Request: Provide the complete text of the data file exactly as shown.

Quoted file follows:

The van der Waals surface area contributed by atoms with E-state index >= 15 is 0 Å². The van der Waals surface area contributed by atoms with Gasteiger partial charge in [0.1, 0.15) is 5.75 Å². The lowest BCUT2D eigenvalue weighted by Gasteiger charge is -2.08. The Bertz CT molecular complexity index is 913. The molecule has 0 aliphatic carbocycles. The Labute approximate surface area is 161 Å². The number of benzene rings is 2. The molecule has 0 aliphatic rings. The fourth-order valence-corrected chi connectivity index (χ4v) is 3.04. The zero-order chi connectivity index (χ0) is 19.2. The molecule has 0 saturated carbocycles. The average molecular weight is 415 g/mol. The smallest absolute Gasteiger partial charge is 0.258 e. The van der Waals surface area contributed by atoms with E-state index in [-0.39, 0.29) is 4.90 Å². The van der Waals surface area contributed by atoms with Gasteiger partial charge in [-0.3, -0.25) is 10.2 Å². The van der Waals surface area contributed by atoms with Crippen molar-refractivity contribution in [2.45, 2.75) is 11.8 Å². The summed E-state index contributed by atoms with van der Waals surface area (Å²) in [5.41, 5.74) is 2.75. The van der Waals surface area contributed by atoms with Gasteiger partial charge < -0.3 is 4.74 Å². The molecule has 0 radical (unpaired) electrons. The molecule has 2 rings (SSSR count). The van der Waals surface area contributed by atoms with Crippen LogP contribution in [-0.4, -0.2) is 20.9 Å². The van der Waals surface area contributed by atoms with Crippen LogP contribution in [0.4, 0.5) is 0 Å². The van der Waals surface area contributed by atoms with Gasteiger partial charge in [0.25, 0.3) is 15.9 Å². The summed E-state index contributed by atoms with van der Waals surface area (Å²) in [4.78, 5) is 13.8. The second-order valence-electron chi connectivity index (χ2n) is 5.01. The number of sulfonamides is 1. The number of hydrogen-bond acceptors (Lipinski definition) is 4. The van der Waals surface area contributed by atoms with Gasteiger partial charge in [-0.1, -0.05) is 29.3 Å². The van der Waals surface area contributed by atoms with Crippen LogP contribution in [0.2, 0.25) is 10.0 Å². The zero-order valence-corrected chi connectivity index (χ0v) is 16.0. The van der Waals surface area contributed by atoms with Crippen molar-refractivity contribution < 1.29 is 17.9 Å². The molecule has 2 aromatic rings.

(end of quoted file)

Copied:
The van der Waals surface area contributed by atoms with E-state index >= 15 is 0 Å². The van der Waals surface area contributed by atoms with Gasteiger partial charge in [0.1, 0.15) is 5.75 Å². The lowest BCUT2D eigenvalue weighted by Gasteiger charge is -2.08. The Bertz CT molecular complexity index is 913. The molecule has 0 aliphatic carbocycles. The Labute approximate surface area is 161 Å². The number of benzene rings is 2. The molecule has 0 aliphatic rings. The fourth-order valence-corrected chi connectivity index (χ4v) is 3.04. The zero-order chi connectivity index (χ0) is 19.2. The molecule has 0 saturated carbocycles. The average molecular weight is 415 g/mol. The smallest absolute Gasteiger partial charge is 0.258 e. The van der Waals surface area contributed by atoms with E-state index in [-0.39, 0.29) is 4.90 Å². The van der Waals surface area contributed by atoms with Gasteiger partial charge in [-0.3, -0.25) is 10.2 Å². The van der Waals surface area contributed by atoms with Crippen molar-refractivity contribution in [2.45, 2.75) is 11.8 Å². The summed E-state index contributed by atoms with van der Waals surface area (Å²) in [5.41, 5.74) is 2.75. The van der Waals surface area contributed by atoms with Gasteiger partial charge < -0.3 is 4.74 Å². The molecule has 0 radical (unpaired) electrons. The molecule has 2 rings (SSSR count). The van der Waals surface area contributed by atoms with Crippen LogP contribution in [-0.4, -0.2) is 20.9 Å². The van der Waals surface area contributed by atoms with Crippen LogP contribution in [0.4, 0.5) is 0 Å². The van der Waals surface area contributed by atoms with Gasteiger partial charge in [0.25, 0.3) is 15.9 Å². The summed E-state index contributed by atoms with van der Waals surface area (Å²) in [4.78, 5) is 13.8. The second-order valence-electron chi connectivity index (χ2n) is 5.01. The number of sulfonamides is 1. The number of hydrogen-bond acceptors (Lipinski definition) is 4. The van der Waals surface area contributed by atoms with Gasteiger partial charge in [-0.1, -0.05) is 29.3 Å². The van der Waals surface area contributed by atoms with Crippen LogP contribution in [0.2, 0.25) is 10.0 Å². The zero-order valence-corrected chi connectivity index (χ0v) is 16.0. The van der Waals surface area contributed by atoms with Crippen molar-refractivity contribution < 1.29 is 17.9 Å². The molecule has 2 aromatic rings.